The Office of Legislative Research, whom I’ve praised in several posts before (here and here),recently issued a report on the consequences of a felony conviction on employment.
Overall, it does a good job summarizing the issues when it comes to state employment.
But later on in the publication it states the following when discussing the federal restrictions on employer use of criminal background information:
Asking job applicants to indicate whether they have been convicted of a crime is permissible but Title VII of the Civil Rights Act of 1964 appears to restrict an employer’s ability to use criminal background information in the hiring process (42 USC. § 2000e, et seq.). The Equal Employment Opportunities Commission (EEOC), the federal agency that enforces Title VII, has decided that disqualifying people who have criminal records from jobs is discriminatory because the practice disproportionately affects African American and Hispanic men. (Those two groups generally have higher criminal conviction rates than do Caucasian men.)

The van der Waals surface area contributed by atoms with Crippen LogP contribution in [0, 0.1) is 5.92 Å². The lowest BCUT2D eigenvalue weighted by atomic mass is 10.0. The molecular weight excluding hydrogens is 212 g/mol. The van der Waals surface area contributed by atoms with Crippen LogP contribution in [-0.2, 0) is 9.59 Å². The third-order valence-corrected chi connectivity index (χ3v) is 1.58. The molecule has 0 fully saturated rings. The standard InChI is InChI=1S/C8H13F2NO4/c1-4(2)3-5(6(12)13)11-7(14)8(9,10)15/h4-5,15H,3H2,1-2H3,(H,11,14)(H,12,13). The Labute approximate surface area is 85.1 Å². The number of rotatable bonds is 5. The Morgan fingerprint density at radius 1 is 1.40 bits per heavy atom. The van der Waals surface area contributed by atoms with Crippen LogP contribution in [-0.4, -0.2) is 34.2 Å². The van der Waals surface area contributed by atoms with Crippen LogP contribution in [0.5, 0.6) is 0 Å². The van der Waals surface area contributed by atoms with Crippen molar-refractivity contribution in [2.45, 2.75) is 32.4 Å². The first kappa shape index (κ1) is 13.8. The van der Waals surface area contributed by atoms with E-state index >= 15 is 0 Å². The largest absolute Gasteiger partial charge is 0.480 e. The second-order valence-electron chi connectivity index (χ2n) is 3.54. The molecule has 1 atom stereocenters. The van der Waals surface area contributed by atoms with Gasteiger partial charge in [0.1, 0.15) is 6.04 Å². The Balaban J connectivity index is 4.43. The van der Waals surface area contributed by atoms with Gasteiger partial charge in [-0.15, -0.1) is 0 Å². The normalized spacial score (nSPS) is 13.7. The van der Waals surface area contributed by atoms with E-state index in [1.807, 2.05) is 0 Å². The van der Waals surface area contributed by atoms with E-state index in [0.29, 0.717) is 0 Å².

The EEOC has ruled repeatedly that covered employers cannot simply bar felons from consideration, but must show that a conviction-based disqualification is justified by “business necessity.” The legal test requires employers to examine the (1) nature and gravity of the offense or offenses, (2) length of time since the conviction or completion of sentence, and (3) nature of the job held or sought. Under this test, employers must consider the job-relatedness of a conviction, the circumstances of the offense, and the number of offenses (EEOC Guidance 915.002, April 25, 2012:http://www.eeoc.gov/laws/guidance/upload/arrest_conviction.pdf).
Back in April, I discussed the EEOC’s latest guidance at length. As a result, I think the OLR’s report has misstated the EEOC’s position and made it sound like the rules on criminal background check are set in stone at the federal level. They are not.
A criminal defense attorney goes to court to defend his clients against criminal accusations.